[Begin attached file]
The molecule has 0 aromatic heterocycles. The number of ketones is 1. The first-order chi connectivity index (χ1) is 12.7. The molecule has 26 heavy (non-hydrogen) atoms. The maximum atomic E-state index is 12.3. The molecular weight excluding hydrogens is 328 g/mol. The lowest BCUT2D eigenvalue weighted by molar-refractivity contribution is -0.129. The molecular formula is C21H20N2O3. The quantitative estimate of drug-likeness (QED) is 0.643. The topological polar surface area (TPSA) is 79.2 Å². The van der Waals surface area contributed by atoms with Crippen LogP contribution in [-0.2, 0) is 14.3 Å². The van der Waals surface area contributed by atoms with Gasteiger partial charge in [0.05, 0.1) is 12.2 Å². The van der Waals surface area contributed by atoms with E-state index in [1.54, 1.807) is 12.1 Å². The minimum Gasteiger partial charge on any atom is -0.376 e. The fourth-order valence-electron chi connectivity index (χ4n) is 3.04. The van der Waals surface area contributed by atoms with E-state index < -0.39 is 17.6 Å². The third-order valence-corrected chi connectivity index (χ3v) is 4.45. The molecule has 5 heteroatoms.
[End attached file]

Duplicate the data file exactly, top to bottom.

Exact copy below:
The molecule has 0 aromatic heterocycles. The number of ketones is 1. The first-order chi connectivity index (χ1) is 12.7. The molecule has 26 heavy (non-hydrogen) atoms. The maximum atomic E-state index is 12.3. The molecular weight excluding hydrogens is 328 g/mol. The lowest BCUT2D eigenvalue weighted by molar-refractivity contribution is -0.129. The molecular formula is C21H20N2O3. The quantitative estimate of drug-likeness (QED) is 0.643. The topological polar surface area (TPSA) is 79.2 Å². The van der Waals surface area contributed by atoms with Crippen LogP contribution in [-0.2, 0) is 14.3 Å². The van der Waals surface area contributed by atoms with Gasteiger partial charge in [0.05, 0.1) is 12.2 Å². The van der Waals surface area contributed by atoms with E-state index in [1.54, 1.807) is 12.1 Å². The minimum Gasteiger partial charge on any atom is -0.376 e. The fourth-order valence-electron chi connectivity index (χ4n) is 3.04. The van der Waals surface area contributed by atoms with E-state index < -0.39 is 17.6 Å². The third-order valence-corrected chi connectivity index (χ3v) is 4.45. The molecule has 5 heteroatoms.